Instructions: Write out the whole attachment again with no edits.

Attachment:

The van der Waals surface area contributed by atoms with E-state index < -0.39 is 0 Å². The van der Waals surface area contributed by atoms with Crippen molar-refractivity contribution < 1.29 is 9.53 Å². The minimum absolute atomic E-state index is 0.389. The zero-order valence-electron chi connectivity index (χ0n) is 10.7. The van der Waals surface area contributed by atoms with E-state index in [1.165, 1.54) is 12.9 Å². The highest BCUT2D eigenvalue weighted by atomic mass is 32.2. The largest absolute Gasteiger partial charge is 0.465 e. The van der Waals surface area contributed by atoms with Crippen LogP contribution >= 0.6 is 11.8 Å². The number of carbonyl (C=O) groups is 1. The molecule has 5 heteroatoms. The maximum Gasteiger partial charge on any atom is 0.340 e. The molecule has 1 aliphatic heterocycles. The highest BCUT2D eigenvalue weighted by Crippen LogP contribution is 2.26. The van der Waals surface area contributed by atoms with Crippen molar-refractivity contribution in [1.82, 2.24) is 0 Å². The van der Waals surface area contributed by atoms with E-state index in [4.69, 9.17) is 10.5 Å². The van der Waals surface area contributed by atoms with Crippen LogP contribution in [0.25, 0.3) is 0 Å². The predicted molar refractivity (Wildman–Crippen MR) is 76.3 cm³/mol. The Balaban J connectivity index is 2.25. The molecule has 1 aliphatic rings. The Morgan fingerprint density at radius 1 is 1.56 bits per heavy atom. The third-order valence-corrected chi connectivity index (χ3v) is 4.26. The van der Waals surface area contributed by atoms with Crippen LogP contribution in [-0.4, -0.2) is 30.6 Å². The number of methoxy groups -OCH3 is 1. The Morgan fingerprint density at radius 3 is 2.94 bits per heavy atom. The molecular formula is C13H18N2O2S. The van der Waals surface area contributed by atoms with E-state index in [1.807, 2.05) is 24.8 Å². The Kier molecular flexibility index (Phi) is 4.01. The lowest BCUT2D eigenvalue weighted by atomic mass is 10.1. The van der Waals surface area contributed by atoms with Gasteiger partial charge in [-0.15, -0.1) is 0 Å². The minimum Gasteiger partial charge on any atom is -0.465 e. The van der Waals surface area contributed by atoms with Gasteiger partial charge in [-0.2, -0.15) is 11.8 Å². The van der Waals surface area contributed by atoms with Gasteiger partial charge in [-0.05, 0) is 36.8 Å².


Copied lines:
The van der Waals surface area contributed by atoms with E-state index < -0.39 is 0 Å². The van der Waals surface area contributed by atoms with Crippen molar-refractivity contribution < 1.29 is 9.53 Å². The minimum absolute atomic E-state index is 0.389. The zero-order valence-electron chi connectivity index (χ0n) is 10.7. The van der Waals surface area contributed by atoms with E-state index in [1.165, 1.54) is 12.9 Å². The highest BCUT2D eigenvalue weighted by atomic mass is 32.2. The largest absolute Gasteiger partial charge is 0.465 e. The van der Waals surface area contributed by atoms with Crippen LogP contribution >= 0.6 is 11.8 Å². The number of carbonyl (C=O) groups is 1. The molecule has 5 heteroatoms. The maximum Gasteiger partial charge on any atom is 0.340 e. The molecule has 1 aliphatic heterocycles. The highest BCUT2D eigenvalue weighted by Crippen LogP contribution is 2.26. The van der Waals surface area contributed by atoms with Crippen molar-refractivity contribution in [1.82, 2.24) is 0 Å². The van der Waals surface area contributed by atoms with E-state index in [4.69, 9.17) is 10.5 Å². The van der Waals surface area contributed by atoms with Crippen LogP contribution in [0.25, 0.3) is 0 Å². The predicted molar refractivity (Wildman–Crippen MR) is 76.3 cm³/mol. The Balaban J connectivity index is 2.25. The molecule has 1 aliphatic rings. The Morgan fingerprint density at radius 1 is 1.56 bits per heavy atom. The third-order valence-corrected chi connectivity index (χ3v) is 4.26. The van der Waals surface area contributed by atoms with Crippen LogP contribution in [-0.4, -0.2) is 30.6 Å². The number of methoxy groups -OCH3 is 1. The Morgan fingerprint density at radius 3 is 2.94 bits per heavy atom. The molecular formula is C13H18N2O2S. The van der Waals surface area contributed by atoms with E-state index in [1.807, 2.05) is 24.8 Å². The Kier molecular flexibility index (Phi) is 4.01. The lowest BCUT2D eigenvalue weighted by atomic mass is 10.1. The van der Waals surface area contributed by atoms with Gasteiger partial charge in [-0.15, -0.1) is 0 Å². The minimum Gasteiger partial charge on any atom is -0.465 e. The van der Waals surface area contributed by atoms with Gasteiger partial charge in [-0.2, -0.15) is 11.8 Å². The van der Waals surface area contributed by atoms with Gasteiger partial charge in [-0.05, 0) is 36.8 Å².